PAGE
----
Every year in May, medievalists from all over the world come together in Kalamazoo, Michigan , to indulge in several days of living in semi-monastic conditions and pretending that the Middle Ages still have their charms. You'll find historians, of course, but also writers, artists, literature buffs, art historians, archaeologists, real monks, nuns, and priests, philosophers, publishers, editors, and book salesmen.
Young scholars attend to try out their theses and dissertation topics. Older scholars use the opportunity to catch up with old friends and check up on their young students. Some 600 paper sessions give everyone a chance to feel scholarly, and book displays give everyone who has published a book the chance to walk by a table and think "There's my book!" In the evenings, innumerable learned societies offer open bars, there's a free wine pour if your tastes run to plonk, and lengthy dinners where the attendees are more important than the food. There's even a dance where the most dignified academics turn into kids at a sock hop.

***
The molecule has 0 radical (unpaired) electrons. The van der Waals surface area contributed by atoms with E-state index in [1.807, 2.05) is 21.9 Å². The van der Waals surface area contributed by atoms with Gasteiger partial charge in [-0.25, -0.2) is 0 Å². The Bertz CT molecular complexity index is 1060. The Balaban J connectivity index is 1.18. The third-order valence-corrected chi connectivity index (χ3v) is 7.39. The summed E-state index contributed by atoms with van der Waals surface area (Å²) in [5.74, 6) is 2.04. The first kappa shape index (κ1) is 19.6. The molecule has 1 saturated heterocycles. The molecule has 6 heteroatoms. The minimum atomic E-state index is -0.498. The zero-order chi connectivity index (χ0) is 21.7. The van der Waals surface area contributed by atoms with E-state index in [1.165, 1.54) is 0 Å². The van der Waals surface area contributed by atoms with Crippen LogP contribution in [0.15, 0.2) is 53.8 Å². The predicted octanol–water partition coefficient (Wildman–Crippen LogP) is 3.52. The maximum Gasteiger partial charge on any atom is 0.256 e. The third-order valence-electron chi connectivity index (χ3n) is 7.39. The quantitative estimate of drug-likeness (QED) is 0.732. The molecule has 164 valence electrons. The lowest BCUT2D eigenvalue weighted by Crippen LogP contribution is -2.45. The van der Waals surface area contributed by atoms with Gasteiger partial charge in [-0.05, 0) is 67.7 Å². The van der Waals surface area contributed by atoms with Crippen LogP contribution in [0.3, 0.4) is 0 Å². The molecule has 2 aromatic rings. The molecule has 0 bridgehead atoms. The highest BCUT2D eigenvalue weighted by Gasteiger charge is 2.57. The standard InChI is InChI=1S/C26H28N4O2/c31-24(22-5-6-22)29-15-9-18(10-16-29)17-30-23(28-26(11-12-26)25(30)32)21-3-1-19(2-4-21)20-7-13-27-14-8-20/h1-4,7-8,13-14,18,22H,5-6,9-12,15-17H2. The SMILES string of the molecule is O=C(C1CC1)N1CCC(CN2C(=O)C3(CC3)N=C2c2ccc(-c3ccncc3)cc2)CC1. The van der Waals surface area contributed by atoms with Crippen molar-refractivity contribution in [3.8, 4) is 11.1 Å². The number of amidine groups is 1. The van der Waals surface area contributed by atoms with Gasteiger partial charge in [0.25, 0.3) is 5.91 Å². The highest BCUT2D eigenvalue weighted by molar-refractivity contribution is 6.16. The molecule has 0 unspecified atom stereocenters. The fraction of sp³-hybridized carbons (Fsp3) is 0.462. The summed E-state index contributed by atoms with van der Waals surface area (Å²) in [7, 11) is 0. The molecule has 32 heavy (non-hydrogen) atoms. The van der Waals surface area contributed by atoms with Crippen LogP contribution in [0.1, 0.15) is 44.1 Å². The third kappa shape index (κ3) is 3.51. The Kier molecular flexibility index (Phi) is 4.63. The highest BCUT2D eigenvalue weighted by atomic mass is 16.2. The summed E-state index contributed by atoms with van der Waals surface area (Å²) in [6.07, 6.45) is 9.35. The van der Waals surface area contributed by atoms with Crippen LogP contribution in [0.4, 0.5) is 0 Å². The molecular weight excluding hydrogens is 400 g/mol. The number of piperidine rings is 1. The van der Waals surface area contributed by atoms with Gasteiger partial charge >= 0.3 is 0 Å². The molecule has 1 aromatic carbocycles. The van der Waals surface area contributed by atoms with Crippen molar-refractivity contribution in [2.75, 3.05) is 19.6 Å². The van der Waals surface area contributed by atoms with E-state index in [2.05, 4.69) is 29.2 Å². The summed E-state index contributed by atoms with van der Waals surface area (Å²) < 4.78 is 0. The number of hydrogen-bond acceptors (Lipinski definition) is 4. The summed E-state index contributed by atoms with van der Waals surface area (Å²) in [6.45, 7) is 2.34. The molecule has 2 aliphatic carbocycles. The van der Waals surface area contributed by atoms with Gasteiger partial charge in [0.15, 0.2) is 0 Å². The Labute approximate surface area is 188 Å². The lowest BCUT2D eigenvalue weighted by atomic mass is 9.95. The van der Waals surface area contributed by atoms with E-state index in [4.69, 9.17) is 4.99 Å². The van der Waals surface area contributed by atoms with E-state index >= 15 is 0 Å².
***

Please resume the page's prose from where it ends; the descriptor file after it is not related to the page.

I attended this amazing gathering faithfully while I was teaching at Rhodes, but I haven't been back since I retired. There are too many people, too much bad wine, too long waits to get through the cafeteria lines, and too many hills to climb.
So what do I miss most? Probably the chance to buy old books and to indulge in some really silly medieval bling. In previous years, I hauled home too many books, but also earrings featuring medieval bugs encased in balls of amber, a ceramic head of a court jester on a stick, gargoyles, wax replicas of kingly seals, feather quills with ink made of carbon black, and a couple of loose pages from a 14th-century prayer book.
If I had been in at the 'Zoo last week, I would not have been able to resist this wonderful bookbag bearing a medieval curse for all book thieves and borrowers. Thanks to Lois Huneycutt for the picture.